In recognizing the depth of their inner world, I have come to experience a renewed feeling of magic all of my own. I remember rocking my littler son Adrian in the night, after a long period of illness, and being enamored by the faint sound of bells ringing. At first I tried to figure out where the sound was coming from, but I couldn’t. I imagined that I was having auditory hallucinations from lack of sleep. After a few nights I decided to just enjoy this very slight — yet beautiful — music. I imagined that the love that I felt for Adrian, the love that kept me at his side for so many long nights, had offered me an opening to another, higher plane, where I entered and was refueled with images of Angels keeping watch over us in the dark of night. It wasn’t long after this experience that I was given an actual white, sparkly, decorative angel with a little battery-operated light inside of her — lighting up her heart. I found this not to be a coincidence at all. Never before in my life had I been particularly drawn to angels. I was then and I am now.
It was wintertime again and my what a difference a year makes in how we perceive the world. As Christmas approached again, and Jonah approached three years old, together we discussed Santa in great detail with much excitement and anticipation. My heart, like the angel’s, was filled with light and I was fully engaged in the inner world of my magical little boy. I had no qualms about sharing in the mystery of the season and knowing full well that the stories I was telling him were true. They were true to me. They came alive with my belief. They came alive with the love with which I told them. They came alive in the heart of my son.
The glowing angel became a favorite fixture in our home and graced our dining room table for weeks after the holidays, surrounded by an earthy wreath peppered with berries. She looked beautiful sitting there. I loved her and so did both Jonah and even our little baby Adrian who accidentally bit off her wax nose one day in a moment of excited expression. When he later accidentally pulled off one of her wings, I gasped in disappointment. Jonah saw my reaction and his little eyes also filled with tears. I worked to fix her wing with glue but I was unsuccessful. I knew what she had come to represent for our family. She stood for our connection to a higher place. She stood for our sense of wonder. She stood for our being watched over and loved. And so I went online and made my first purchase from QVC. I rushed my order and spent a pretty penny to replace our dear angel as quickly as possible.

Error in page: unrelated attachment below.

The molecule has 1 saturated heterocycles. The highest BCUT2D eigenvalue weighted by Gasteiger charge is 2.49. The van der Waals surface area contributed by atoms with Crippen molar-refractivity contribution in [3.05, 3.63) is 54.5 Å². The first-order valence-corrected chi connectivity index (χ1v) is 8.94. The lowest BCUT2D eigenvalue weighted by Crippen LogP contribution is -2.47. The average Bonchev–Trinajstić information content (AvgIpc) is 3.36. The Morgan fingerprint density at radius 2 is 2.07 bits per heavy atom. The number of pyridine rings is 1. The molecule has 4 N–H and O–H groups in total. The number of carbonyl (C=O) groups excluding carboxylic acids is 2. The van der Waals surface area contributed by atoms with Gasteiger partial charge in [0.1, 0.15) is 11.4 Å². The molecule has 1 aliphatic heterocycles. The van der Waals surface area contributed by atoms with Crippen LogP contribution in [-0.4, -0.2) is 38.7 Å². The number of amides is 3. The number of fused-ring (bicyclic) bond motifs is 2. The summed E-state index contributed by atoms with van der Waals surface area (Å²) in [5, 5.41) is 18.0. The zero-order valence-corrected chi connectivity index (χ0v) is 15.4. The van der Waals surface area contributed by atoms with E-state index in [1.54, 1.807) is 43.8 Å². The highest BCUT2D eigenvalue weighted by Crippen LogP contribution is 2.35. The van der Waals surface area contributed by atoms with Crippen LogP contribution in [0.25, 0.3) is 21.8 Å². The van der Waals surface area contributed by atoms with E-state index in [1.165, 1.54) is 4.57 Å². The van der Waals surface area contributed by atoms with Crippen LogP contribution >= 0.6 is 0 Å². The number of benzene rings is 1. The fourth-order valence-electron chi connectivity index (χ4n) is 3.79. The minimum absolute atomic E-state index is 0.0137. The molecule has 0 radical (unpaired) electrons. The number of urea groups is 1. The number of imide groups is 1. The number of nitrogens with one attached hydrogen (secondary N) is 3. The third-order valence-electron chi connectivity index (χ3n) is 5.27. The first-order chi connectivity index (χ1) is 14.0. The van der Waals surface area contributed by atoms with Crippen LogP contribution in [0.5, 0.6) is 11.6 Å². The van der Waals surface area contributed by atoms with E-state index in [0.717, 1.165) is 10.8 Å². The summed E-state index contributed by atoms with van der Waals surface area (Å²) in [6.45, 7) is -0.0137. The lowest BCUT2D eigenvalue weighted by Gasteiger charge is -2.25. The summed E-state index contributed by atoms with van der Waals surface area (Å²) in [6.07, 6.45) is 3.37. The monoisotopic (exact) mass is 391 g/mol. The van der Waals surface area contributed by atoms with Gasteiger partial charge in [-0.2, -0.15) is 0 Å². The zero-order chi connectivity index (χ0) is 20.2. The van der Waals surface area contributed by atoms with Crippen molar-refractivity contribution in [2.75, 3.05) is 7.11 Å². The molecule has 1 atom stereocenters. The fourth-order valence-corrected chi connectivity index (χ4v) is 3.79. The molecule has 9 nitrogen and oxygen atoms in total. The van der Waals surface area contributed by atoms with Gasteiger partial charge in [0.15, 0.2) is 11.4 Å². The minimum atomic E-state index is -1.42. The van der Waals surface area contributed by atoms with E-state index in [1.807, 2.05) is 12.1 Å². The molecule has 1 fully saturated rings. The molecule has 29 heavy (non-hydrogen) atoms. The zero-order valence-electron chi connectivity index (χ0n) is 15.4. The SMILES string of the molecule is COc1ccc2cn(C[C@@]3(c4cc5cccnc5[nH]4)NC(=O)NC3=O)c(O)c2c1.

To my surprise when I opened the box from QVC there appeared not one, not two, but three lighted angels! In my haste, I hadn’t realized that my purchase was for a set of three angels. I saw this as a sign of the abundant number of angels who are constantly looking over us. I chose one and placed her in the center of our table, encircled by her wreath of red berries. When Jonah saw her, he said, “you fixed our angel!” I explained to him that I had not been able to fix her wing so her sister had come to take her place and look over our family while she was away healing her wing. Jonah was completely content with this explanation, happy to have an angel back looking over us again. I was comfortable with this story too. I knew that it was true.